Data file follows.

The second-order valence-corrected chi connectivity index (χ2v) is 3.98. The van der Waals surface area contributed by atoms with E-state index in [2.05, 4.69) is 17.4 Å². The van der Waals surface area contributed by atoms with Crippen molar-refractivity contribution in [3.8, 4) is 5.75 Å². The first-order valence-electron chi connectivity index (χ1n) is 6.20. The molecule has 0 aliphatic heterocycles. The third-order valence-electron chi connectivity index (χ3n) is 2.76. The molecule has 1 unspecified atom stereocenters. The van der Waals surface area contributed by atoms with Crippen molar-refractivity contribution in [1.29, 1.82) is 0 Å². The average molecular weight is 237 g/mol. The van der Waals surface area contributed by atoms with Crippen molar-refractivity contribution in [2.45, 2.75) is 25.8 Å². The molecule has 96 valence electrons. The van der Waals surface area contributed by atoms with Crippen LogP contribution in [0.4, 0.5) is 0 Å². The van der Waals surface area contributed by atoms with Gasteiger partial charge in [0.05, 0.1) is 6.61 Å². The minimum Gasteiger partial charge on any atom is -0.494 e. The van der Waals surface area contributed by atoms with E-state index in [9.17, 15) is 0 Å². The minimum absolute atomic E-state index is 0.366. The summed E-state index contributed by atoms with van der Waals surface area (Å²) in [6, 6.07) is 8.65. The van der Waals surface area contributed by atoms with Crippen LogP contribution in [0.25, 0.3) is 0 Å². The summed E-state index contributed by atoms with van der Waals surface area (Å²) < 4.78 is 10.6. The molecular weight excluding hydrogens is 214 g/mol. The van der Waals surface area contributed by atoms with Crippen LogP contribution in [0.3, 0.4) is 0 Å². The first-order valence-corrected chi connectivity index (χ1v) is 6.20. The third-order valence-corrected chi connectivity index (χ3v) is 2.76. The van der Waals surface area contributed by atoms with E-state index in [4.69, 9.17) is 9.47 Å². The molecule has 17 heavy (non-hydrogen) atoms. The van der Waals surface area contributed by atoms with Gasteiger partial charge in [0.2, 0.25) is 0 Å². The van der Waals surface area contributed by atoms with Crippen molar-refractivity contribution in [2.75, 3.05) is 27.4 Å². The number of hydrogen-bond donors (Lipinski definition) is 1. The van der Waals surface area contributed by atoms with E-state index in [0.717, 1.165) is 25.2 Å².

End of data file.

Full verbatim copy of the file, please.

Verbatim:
The second-order valence-corrected chi connectivity index (χ2v) is 3.98. The van der Waals surface area contributed by atoms with E-state index in [2.05, 4.69) is 17.4 Å². The van der Waals surface area contributed by atoms with Crippen molar-refractivity contribution in [3.8, 4) is 5.75 Å². The first-order valence-electron chi connectivity index (χ1n) is 6.20. The molecule has 0 aliphatic heterocycles. The third-order valence-electron chi connectivity index (χ3n) is 2.76. The molecule has 1 unspecified atom stereocenters. The van der Waals surface area contributed by atoms with Crippen molar-refractivity contribution in [1.29, 1.82) is 0 Å². The average molecular weight is 237 g/mol. The van der Waals surface area contributed by atoms with Crippen molar-refractivity contribution in [2.45, 2.75) is 25.8 Å². The molecule has 96 valence electrons. The van der Waals surface area contributed by atoms with Crippen LogP contribution in [0.4, 0.5) is 0 Å². The van der Waals surface area contributed by atoms with Gasteiger partial charge in [0.05, 0.1) is 6.61 Å². The minimum Gasteiger partial charge on any atom is -0.494 e. The van der Waals surface area contributed by atoms with E-state index in [9.17, 15) is 0 Å². The minimum absolute atomic E-state index is 0.366. The summed E-state index contributed by atoms with van der Waals surface area (Å²) in [6, 6.07) is 8.65. The van der Waals surface area contributed by atoms with Crippen LogP contribution in [0.25, 0.3) is 0 Å². The summed E-state index contributed by atoms with van der Waals surface area (Å²) < 4.78 is 10.6. The molecular weight excluding hydrogens is 214 g/mol. The van der Waals surface area contributed by atoms with Crippen LogP contribution in [0.3, 0.4) is 0 Å². The first-order valence-corrected chi connectivity index (χ1v) is 6.20. The third-order valence-corrected chi connectivity index (χ3v) is 2.76. The van der Waals surface area contributed by atoms with E-state index in [4.69, 9.17) is 9.47 Å². The molecule has 17 heavy (non-hydrogen) atoms. The van der Waals surface area contributed by atoms with Gasteiger partial charge in [0.2, 0.25) is 0 Å². The van der Waals surface area contributed by atoms with Crippen molar-refractivity contribution in [2.75, 3.05) is 27.4 Å². The number of hydrogen-bond donors (Lipinski definition) is 1. The van der Waals surface area contributed by atoms with E-state index in [0.717, 1.165) is 25.2 Å².